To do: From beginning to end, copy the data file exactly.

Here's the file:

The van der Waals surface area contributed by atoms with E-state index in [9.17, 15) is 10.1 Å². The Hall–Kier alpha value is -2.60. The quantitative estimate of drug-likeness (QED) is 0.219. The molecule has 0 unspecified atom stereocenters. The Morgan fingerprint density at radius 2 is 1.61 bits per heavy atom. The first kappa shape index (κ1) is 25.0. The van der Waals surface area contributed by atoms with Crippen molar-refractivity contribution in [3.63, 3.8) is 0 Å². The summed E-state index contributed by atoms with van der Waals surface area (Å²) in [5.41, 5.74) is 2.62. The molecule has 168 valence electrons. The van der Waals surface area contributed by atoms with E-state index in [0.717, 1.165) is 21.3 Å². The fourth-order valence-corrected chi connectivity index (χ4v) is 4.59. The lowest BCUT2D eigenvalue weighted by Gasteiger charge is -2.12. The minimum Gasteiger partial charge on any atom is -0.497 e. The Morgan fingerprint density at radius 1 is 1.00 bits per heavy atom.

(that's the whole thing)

The van der Waals surface area contributed by atoms with E-state index in [9.17, 15) is 10.1 Å². The Hall–Kier alpha value is -2.60. The quantitative estimate of drug-likeness (QED) is 0.219. The molecule has 0 unspecified atom stereocenters. The Morgan fingerprint density at radius 2 is 1.61 bits per heavy atom. The first kappa shape index (κ1) is 25.0. The van der Waals surface area contributed by atoms with Crippen molar-refractivity contribution in [3.63, 3.8) is 0 Å². The summed E-state index contributed by atoms with van der Waals surface area (Å²) in [5.41, 5.74) is 2.62. The molecule has 168 valence electrons. The van der Waals surface area contributed by atoms with E-state index in [0.717, 1.165) is 21.3 Å². The fourth-order valence-corrected chi connectivity index (χ4v) is 4.59. The lowest BCUT2D eigenvalue weighted by Gasteiger charge is -2.12. The minimum Gasteiger partial charge on any atom is -0.497 e. The Morgan fingerprint density at radius 1 is 1.00 bits per heavy atom.